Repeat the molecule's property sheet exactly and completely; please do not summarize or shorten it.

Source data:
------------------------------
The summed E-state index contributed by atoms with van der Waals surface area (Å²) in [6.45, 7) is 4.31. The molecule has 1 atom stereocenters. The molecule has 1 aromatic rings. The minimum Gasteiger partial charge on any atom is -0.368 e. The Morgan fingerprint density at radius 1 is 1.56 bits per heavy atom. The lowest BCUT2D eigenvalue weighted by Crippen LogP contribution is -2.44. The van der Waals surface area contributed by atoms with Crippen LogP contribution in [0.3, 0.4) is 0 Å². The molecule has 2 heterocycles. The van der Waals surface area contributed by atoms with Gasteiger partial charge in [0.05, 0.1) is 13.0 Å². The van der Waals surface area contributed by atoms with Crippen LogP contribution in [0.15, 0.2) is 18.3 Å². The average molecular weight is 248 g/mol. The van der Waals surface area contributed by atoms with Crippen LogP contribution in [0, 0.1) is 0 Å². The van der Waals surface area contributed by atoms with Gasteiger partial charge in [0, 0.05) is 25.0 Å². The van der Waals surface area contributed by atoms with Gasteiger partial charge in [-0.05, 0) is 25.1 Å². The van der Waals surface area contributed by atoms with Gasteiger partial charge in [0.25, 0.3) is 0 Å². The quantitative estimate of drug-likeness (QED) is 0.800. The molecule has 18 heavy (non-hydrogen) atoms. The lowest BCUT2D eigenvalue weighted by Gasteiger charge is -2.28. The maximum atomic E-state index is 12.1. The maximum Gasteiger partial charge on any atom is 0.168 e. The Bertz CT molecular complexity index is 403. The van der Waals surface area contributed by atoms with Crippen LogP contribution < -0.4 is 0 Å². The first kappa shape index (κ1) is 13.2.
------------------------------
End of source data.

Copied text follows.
The summed E-state index contributed by atoms with van der Waals surface area (Å²) in [6.45, 7) is 4.31. The molecule has 1 atom stereocenters. The molecule has 1 aromatic rings. The minimum Gasteiger partial charge on any atom is -0.368 e. The Morgan fingerprint density at radius 1 is 1.56 bits per heavy atom. The lowest BCUT2D eigenvalue weighted by Crippen LogP contribution is -2.44. The van der Waals surface area contributed by atoms with Crippen LogP contribution in [0.3, 0.4) is 0 Å². The molecule has 2 heterocycles. The van der Waals surface area contributed by atoms with Gasteiger partial charge in [0.05, 0.1) is 13.0 Å². The van der Waals surface area contributed by atoms with Crippen LogP contribution in [0.15, 0.2) is 18.3 Å². The average molecular weight is 248 g/mol. The van der Waals surface area contributed by atoms with Crippen LogP contribution in [0, 0.1) is 0 Å². The van der Waals surface area contributed by atoms with Gasteiger partial charge in [0, 0.05) is 25.0 Å². The van der Waals surface area contributed by atoms with Gasteiger partial charge in [-0.05, 0) is 25.1 Å². The van der Waals surface area contributed by atoms with Gasteiger partial charge in [0.25, 0.3) is 0 Å². The quantitative estimate of drug-likeness (QED) is 0.800. The molecule has 18 heavy (non-hydrogen) atoms. The lowest BCUT2D eigenvalue weighted by Gasteiger charge is -2.28. The maximum atomic E-state index is 12.1. The maximum Gasteiger partial charge on any atom is 0.168 e. The Bertz CT molecular complexity index is 403. The van der Waals surface area contributed by atoms with Crippen LogP contribution < -0.4 is 0 Å². The first kappa shape index (κ1) is 13.2.